examination is normal.

Which one of the following is most likely to explain this pattern of language development?

A. Asperger disorder.

B. Normal variant.

C. Persistent otitis media with effusion.

D. Sensorineural hearing loss.

E. Specific language disability.

Question 76

Testicular relapse within the first two years following initial diagnosis is more likely to occur in patients who
have which one of the following?

A. Acute monoblastic leukaemia.

B. Acute myeloid leukaemia.

C. B-lineage acute lymphoblastic leukaemia.

D. Chronic myeloid leukaemia.

E. T-lineage acute lymphoblastic leukaemia.

Question 77

A 15-year-old boy presents with a long history of obsessive-compulsive disorder and episodes of depression.
He has previously consulted psychiatrists and psychologists and now, mistrustful of conventional medicine,
sees a naturopath, but without significant alleviation of his symptoms. Although previously an excellent
student, he has lost interest in his studies and sees no point in continuing at school. He denies feeling unduly
sad but admits to some difficulties getting to sleep. Upon further questioning he describes smoking marijuana
three or four times each night to assist his insomnia.

What is the most appropriate first step in his management?

A. Encourage cessation of marijuana.

B. Prescribe sertraline.

C. Prescribe temazepam for two weeks.

D. Recommend a course of hypnosis.

E. Recommend St. John’s wort (Hypericum perforatum).

Copyright © 2003 by The Royal Australasian College of Physicians


43 P200
Question 78

A 12-year-old boy with spastic quadriplegia presents with a 24-hour history of vomiting. A gastrostomy tube
was inserted 12 months ago for supplementary enteral feeding. Currently he has a balloon gastrostomy tube
in situ. Over the past 24 hours the patient has become uncomfortable with oral drinks and solids, but has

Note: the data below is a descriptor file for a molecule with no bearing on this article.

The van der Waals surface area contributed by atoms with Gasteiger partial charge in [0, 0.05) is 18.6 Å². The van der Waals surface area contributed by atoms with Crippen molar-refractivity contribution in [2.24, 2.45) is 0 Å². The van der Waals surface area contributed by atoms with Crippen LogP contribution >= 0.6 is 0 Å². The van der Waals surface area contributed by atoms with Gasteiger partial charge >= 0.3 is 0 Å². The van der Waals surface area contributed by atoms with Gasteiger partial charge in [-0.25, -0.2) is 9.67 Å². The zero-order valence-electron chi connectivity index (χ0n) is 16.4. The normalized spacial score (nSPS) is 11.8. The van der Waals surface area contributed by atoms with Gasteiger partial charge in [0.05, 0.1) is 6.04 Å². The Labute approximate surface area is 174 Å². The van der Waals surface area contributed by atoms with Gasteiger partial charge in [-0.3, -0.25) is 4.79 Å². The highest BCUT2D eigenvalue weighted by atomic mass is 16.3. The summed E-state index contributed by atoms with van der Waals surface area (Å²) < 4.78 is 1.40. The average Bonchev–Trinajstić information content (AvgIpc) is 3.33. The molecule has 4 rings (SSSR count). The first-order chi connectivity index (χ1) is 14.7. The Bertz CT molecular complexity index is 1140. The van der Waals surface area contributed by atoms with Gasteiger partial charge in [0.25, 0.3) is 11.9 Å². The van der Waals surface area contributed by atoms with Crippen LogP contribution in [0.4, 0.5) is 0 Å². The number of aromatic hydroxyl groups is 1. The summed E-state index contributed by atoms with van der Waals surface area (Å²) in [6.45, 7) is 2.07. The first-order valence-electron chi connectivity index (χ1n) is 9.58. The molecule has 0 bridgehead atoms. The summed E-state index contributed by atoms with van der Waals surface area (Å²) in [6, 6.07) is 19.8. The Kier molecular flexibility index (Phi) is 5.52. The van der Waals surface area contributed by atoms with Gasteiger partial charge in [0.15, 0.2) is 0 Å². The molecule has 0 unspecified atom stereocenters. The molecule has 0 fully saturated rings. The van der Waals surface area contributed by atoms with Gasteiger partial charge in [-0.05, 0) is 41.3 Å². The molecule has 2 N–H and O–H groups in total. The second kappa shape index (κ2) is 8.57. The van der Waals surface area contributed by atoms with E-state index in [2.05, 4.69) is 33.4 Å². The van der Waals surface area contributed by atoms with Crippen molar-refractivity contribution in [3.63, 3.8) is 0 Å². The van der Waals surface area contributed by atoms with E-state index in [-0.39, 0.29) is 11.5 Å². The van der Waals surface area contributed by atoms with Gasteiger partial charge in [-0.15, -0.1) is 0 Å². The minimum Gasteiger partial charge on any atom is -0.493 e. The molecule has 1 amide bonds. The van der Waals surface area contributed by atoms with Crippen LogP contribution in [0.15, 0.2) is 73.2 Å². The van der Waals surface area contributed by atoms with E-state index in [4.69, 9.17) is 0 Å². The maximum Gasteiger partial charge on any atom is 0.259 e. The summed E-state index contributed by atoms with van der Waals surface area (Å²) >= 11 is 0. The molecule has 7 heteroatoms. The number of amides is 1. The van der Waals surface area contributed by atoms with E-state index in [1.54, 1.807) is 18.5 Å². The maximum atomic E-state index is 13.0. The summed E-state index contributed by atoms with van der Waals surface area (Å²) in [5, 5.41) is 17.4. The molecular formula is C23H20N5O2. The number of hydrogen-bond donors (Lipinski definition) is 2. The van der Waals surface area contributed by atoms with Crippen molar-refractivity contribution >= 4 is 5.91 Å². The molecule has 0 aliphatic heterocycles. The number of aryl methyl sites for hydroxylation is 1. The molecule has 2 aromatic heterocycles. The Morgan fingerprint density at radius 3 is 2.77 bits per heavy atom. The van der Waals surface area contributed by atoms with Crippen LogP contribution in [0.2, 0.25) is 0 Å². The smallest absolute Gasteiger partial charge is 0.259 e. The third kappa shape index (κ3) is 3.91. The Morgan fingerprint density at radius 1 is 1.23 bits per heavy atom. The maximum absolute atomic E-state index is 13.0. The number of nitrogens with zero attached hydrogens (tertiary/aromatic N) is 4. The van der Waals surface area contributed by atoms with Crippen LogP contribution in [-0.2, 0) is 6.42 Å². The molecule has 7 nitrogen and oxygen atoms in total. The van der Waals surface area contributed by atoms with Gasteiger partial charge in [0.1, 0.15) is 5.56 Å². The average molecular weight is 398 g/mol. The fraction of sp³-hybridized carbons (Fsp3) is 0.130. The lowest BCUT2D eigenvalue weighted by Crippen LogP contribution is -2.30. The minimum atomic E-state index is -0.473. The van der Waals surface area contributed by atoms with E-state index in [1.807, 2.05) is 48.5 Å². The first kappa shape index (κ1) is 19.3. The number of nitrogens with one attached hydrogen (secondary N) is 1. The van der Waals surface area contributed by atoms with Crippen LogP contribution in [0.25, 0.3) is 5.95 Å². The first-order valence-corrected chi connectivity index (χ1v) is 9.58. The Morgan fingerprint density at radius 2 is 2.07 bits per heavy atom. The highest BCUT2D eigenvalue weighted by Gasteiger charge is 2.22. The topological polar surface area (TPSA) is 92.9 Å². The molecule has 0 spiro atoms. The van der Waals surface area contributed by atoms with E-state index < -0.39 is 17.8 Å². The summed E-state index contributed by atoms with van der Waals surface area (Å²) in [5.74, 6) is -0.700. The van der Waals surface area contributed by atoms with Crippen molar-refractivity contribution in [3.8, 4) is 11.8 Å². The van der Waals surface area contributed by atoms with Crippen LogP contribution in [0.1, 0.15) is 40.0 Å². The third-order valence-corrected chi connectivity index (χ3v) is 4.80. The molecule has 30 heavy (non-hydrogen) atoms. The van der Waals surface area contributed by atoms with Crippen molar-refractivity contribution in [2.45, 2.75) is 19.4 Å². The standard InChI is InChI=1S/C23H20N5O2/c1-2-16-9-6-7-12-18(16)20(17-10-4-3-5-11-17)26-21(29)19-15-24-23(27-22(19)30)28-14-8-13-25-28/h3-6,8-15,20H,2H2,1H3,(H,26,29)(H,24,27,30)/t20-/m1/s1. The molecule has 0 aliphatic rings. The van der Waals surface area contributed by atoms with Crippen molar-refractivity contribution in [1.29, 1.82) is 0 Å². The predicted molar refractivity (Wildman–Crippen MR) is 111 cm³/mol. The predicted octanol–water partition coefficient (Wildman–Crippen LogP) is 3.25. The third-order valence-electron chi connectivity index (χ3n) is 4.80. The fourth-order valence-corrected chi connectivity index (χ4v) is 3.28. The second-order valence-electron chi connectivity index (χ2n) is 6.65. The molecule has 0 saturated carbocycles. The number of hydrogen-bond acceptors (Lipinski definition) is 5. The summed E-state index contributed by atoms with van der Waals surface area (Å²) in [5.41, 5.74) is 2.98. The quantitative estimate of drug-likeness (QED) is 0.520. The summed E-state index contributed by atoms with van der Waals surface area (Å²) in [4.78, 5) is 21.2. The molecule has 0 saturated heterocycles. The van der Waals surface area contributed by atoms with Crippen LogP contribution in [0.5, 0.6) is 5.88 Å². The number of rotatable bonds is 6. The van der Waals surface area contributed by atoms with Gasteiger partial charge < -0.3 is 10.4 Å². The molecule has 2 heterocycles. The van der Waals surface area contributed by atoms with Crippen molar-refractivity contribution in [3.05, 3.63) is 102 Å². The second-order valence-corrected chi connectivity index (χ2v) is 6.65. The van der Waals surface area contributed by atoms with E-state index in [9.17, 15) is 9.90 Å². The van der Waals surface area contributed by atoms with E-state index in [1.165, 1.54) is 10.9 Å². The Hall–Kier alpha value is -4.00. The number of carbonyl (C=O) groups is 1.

tolerated gastrostomy tube feeds. This discomfort appears to be relieved by vomiting. A barium study is
performed (shown below).

The most likely cause of the vomiting in this boy is:

A. extravasation of feeds into the peritoneal cavity.

B. gastric erosion secondary to irritation of the gastrostomy tube tip.

C. migration of the gastrostomy balloon into the stomal tract.

D. migration of gastrostomy tube into the duodenum.

E. oesophageal stricture.

Question 79

A three-week-old boy presents with a one-week history of cough. The cough is not present all the time but
comes in bouts lasting up to a minute. For two days the baby has been breathing faster and has been having
difficulty feeding. He has had no fever.

He was born by vaginal delivery at term to an 18-year-old primigravida mother. The pregnancy was normal.
He is bottle-fed. At one week of age he developed bilateral conjunctivitis which responded to chloramphenicol
eye drops.

On examination the baby is afebrile. He is in mild respiratory distress, with a respiratory rate of 52/minute,
heart rate of 140/minute and moderate intercostal recession. He is not cyanosed. He has some fine crackles
audible at both lung bases. His chest is not clinically hyperexpanded. His heart is not enlarged and heart
sounds are normal. His oxygen saturation by pulse oximetry is 94%. His chest X-ray is shown (see following
page).

Copyright © 2003 by The Royal Australasian College of Physicians


44 P200
Question 79 (continued)

Which one of the following is the most likely infecting organism?

A. Bordetella pertussis.

B. Chlamydia trachomatis.

C. Group B Streptococcus.

D. Pneumocystis carinii.

E. Respiratory syncytial virus.

Question 80

A 28-week gestation infant collapsed on day 12 with necrotising enterocolitis. At laparotomy, the distal 30 cm
of ileum was found to be necrotic and was resected. An ileostomy was performed. The ileo-caecal valve was
preserved. An additional 20 cm of the remaining ileum had extensive intramural gas but was thought to be
viable, and was not resected. Enteral feeds were withheld for 14 days and parenteral nutrition (100
kcal/kg/day) was administered. The infant recovered uneventfully after surgery, and oral feeds (Pregestimil